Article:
Cacao, a New World native, is one of the more alluring trees on the planet. Not only is it the source of something really delicious to eat, but it is also ornamental, producing colorful podlike fruits directly on the trunk and older branches of the tree. Folks in southern Florida have long admired cacao from afar, but its cold sensitivity has been a barrier to growing it locally.
But our climate has changed sufficiently since the infamous Christmas freeze of 1989 that cacao can be cultivated in southern Florida, provided that a few extra steps are taken. Much of the remainder of this article is drawn from observations and recommendations found in Making Cacao Growing a Piece of Cake, by Noris Ledesma, Curator of Tropical Fruit at Fairchild Tropical Botanic Garden and in Cocoa (Chocolate Bean) Growing in the Florida Home Landscape, by Jonathan Crane, Carlos Balerdi, and Gene Joyner of the University of Florida IFAS Extension system.
Theobroma cacao grows best in a moist, still environment. Consequently, in southern Florida it is important to select a partially-shaded planting site that is also protected from wind. Given the poor quality of our native soils, it is best to excavate a large hole and fill it with a mix of peat moss and sand. While this technique goes against the general recommendation not to amend a planting hole, it is an exception that is essential to achieving success with cacao. It not only lowers soil pH, but creates excellent drainage. Enough moisture should be provided year-round to prevent roots from drying out.
A cacao tree takes approximately four years to start bearing fruit. When a flower is produced, a pod will take 5-7 months to develop fully. Pods ripen to a wide range of colors and patterns, including stripes. Because some young cacao plants do not self-pollinate, a single tree may produce few or no pods, though they will still develop into ornamentally attractive specimens. To enhance pollination and pod production, it is best to plant more than one tree.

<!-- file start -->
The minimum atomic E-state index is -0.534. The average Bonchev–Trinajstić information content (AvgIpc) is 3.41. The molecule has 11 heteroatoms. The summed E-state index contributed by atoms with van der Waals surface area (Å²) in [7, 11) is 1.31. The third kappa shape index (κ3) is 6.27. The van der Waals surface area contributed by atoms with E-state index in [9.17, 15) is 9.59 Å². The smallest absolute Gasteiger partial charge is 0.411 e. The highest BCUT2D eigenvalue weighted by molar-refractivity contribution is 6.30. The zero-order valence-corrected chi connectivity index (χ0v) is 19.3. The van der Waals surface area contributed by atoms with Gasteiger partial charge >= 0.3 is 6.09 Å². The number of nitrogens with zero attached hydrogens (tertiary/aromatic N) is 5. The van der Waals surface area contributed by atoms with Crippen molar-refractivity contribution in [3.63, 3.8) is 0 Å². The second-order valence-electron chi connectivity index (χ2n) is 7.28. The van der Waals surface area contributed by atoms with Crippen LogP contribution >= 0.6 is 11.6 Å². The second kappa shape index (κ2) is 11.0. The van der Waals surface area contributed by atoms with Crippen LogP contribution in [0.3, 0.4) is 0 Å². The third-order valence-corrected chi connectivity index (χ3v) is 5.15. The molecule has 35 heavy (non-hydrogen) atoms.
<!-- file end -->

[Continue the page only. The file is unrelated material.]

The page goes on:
Dr. Ledesma recommends a couple of methods for providing cold protection. One is to cover young trees entirely with a blanket or large cardboard box. The other is to water the soil around the tree thoroughly during the day on which a cold weather event begins, because moist soil more successfully absorbs solar radiation than dry soil; the stored heat will be released during the night. But even with conscientious protection by owners, the combination of cold temperatures, low humidity and high winds during the winter will lead to the browning of leaf margins, so that should not discourage growers.
Cacao can become a 25-30 ft. tree at maturity, but if you wish to keep it short, prune it at the end of summer. Dr. Joyner et al. recommend that growers should let young plants reach 1-2 ft. before considering pruning. If no branching has occurred by that time, they should prune away the top to encourage branching. Later pruning should be done with the goal of limiting the tree to just three or four main branches.
Theobroma cacao is available from Richard Lyons’ Nursery in 3-gal. and 7-gal. containers.